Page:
Savory veggies stuffed inside a crispy, yet tender flatbread – yes, please! This recipe from Afghanistan is a fun and flavor-filled street food called bolani. Serve them up as a light entree, side for a soup or salad, or pack them up for lunch or a picnic.
- 1 cup Greek yogurt
- 1 clove garlic, minced
- 1/2 teaspoon whole coriander seeds, freshly ground
- 1 teaspoon dried dill
- 2 tablespoons or more water
Dough (makes 6 bolani)
- 3 cups all-purpose flour, plus extra for rolling
- 1 teaspoon salt
- 3 tablespoons olive oil, divided
- 3/4 cup or more water
Choose your filling! Spinach and cilantro -OR- Potato
Spinach and cilantro filling
- 1 pound fresh spinach leaves
- 1 1/2 cups roughly chopped cilantro (leaves and stems)
- 1 cup roughly chopped green onions or leeks
- 1 jalapeño, roughly chopped (optional)
- 1 tablespoon olive oil
- Freshly ground black pepper
- 1 pound potatoes, boiled until fork-tender, drained and peeled
- 1 cup roughly chopped cilantro (leaves and stems)
- 1/2 cup roughly chopped green onions or leeks
- 1 jalapeño, minced (optional)
- 2 tablespoons olive oil
- Freshly ground black pepper
Whisk together the yogurt, garlic, coriander, dill, and a pinch of salt. Whisk in 2 tablespoons of water, adding additional water as needed to reach a smooth consistency, perfect for dipping. Taste for salt, adding more if desired. Set aside, allowing the flavors to combine, while you prepare the bolani.
Whisk the flour, salt, and 1 tablespoon of the olive oil together in a large bowl. Set the remaining 2 tablespoons of olive oil aside for brushing on the bolani later.
Use a fork or your fingers to mix in 3/4 cup of water. Begin to knead the dough, adding additional water a splash at a time as needed, until it comes together. If your dough becomes sticky, add a dusting of flour. Continue kneading for about 8 minutes, until the dough is smooth and soft.
Cover with a lightly dampened towel, and set aside to rest for 20 minutes.
Spinach and cilantro filling
Blanch the spinach. I like to do this by placing the spinach in a large colander in the sink, and pouring boiling water over the top until the leaves are just wilted. Drain well, pressing as much extra water from the spinach as you can.
Using a food processor (you can do this with a knife, too, but a food processor makes quick work of it. If you do use a knife, add the olive oil in at the end, along with the salt and pepper), pulse the cilantro, green onions, jalapeño, and 1 tablespoon olive oil a few times until the veggies are finely minced. Add the spinach to the food processor, a couple of handfuls at a time, and pulse until everything is minced and well combined.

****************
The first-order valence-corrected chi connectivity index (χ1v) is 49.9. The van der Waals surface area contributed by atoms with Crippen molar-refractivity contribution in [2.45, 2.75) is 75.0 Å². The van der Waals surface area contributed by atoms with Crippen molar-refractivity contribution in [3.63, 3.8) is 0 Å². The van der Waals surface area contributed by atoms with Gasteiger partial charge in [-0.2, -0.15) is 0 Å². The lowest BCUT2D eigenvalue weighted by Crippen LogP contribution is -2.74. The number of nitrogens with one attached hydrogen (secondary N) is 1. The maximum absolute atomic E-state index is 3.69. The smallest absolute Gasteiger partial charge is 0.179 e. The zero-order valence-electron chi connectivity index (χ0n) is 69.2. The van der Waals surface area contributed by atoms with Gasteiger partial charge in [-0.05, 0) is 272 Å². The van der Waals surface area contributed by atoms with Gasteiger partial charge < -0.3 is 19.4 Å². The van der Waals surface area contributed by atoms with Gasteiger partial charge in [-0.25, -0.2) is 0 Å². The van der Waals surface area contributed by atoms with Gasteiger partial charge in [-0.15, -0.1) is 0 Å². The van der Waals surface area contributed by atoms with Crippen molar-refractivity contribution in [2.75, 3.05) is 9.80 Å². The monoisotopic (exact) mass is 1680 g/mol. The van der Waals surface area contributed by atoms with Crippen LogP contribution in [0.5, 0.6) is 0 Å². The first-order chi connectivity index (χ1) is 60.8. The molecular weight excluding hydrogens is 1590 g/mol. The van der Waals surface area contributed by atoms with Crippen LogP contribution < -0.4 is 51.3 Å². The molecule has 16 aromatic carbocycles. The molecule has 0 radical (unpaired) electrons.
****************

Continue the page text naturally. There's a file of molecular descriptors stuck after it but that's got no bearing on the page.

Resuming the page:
Mix in salt and freshly ground pepper to taste. Don’t be shy here – spinach can be quite bland without enough seasoning. Add a few good pinches, give it a taste, and add more if needed.
If your mixture seems really wet, place it in a colander to drain while you roll out the dough.
Lightly mash the potatoes so they are mostly smooth, with a few small chunks.
Using a food processor or a knife, pulse or finely mince the cilantro, green onions, and jalapeño together.
In a large bowl, combine the cilantro mix with the potatoes, 2 tablespoons olive oil, and salt and pepper to taste. Don’t be shy with the seasoning – not using enough will leave the filling bland, so add a few good pinches, give it a taste, and add more as needed.
Putting the bolani together
Divide the dough into 6 equal pieces.
On a floured work surface, roll each piece into a thin round about 8 inches across. Keep covered under a slightly damp towel until ready to stuff. If you stack your dough rounds while working, be sure they are well dusted with flour, or they’ll tend to stick together.
Spread a generous 1/3 cup of filling on half of each round, leaving a border along the edge for sealing. Fold the dough over, making a half-circle shape, and gently press the surface to remove any big air pockets. Press the edges together to seal. Set aside under a slightly damp towel until ready to fry.
Heat a 10-inch skillet or a griddle over medium. You’ll know it’s hot enough when a drop of water dances and sizzles across the surface. Generously brush one side of one bolani with some of the reserved olive oil. Place oil side down on the hot skillet, and fry until golden brown. Brush the second side with oil, flip, and cook until golden brown and delicious. Set aside, lightly covered with foil or a towel to keep warm, and repeat with the remaining bolani.
Serve hot, with yogurt sauce on the side
These filling suggestions are just the beginning! Stuff your bolani with whatever suits your fancy. I’ve seen particularly tasty-looking recipes stuffed with sweet potatoes – yumm!
To save time, you could make and refrigerate all the parts ahead of time. Just pull your dough out of the fridge to rest at room temperature for about 45 minutes before rolling it out and putting everything together.
Be sure to roll your dough into thin disks, as round as you can get them. Aim for making them about 8 inches wide. Much bigger, and they will be too thin to hold the filling. Much smaller, and the dough will be too thick and chewy.
When you fill the dough, just add a thin layer to half. I have found that a generous 1/3 of a cup is perfect. Spread it evenly with a fork or a spoon.
Don’t skip the yogurt sauce! It’s that garlicky, zingy flavor that really makes these bolani shine!
Interested in more tasty recipes from Afghanistan? Afghan Mantu are tasty dumplings stuffed with seasoned beef and onions, topped with an herby yogurt sauce. And Afghan Noodle Soup, or Aush is a comforting combo of noodles, beef, spices, and a creamy broth, perfect for a cold winter day.
- Category: Entree
- Cuisine: Afghan
Keywords: Potatoes, Spinach, Cilantro